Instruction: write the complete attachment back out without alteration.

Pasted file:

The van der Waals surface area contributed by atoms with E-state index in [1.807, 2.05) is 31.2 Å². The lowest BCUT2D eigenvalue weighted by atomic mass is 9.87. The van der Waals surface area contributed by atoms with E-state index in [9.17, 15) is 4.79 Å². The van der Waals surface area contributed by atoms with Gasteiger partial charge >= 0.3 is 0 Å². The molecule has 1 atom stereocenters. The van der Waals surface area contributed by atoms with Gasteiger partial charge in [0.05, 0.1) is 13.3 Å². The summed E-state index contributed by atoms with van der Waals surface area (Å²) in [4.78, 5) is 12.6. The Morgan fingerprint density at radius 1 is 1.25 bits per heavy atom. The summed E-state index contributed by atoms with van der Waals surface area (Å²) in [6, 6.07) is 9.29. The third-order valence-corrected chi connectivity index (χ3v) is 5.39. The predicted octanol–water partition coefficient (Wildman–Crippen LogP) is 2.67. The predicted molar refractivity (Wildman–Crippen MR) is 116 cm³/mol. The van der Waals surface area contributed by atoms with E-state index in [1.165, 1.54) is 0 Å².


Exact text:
The van der Waals surface area contributed by atoms with E-state index in [1.807, 2.05) is 31.2 Å². The lowest BCUT2D eigenvalue weighted by atomic mass is 9.87. The van der Waals surface area contributed by atoms with E-state index in [9.17, 15) is 4.79 Å². The van der Waals surface area contributed by atoms with Gasteiger partial charge >= 0.3 is 0 Å². The molecule has 1 atom stereocenters. The van der Waals surface area contributed by atoms with Gasteiger partial charge in [0.05, 0.1) is 13.3 Å². The summed E-state index contributed by atoms with van der Waals surface area (Å²) in [4.78, 5) is 12.6. The Morgan fingerprint density at radius 1 is 1.25 bits per heavy atom. The summed E-state index contributed by atoms with van der Waals surface area (Å²) in [6, 6.07) is 9.29. The third-order valence-corrected chi connectivity index (χ3v) is 5.39. The predicted octanol–water partition coefficient (Wildman–Crippen LogP) is 2.67. The predicted molar refractivity (Wildman–Crippen MR) is 116 cm³/mol. The van der Waals surface area contributed by atoms with E-state index in [1.165, 1.54) is 0 Å².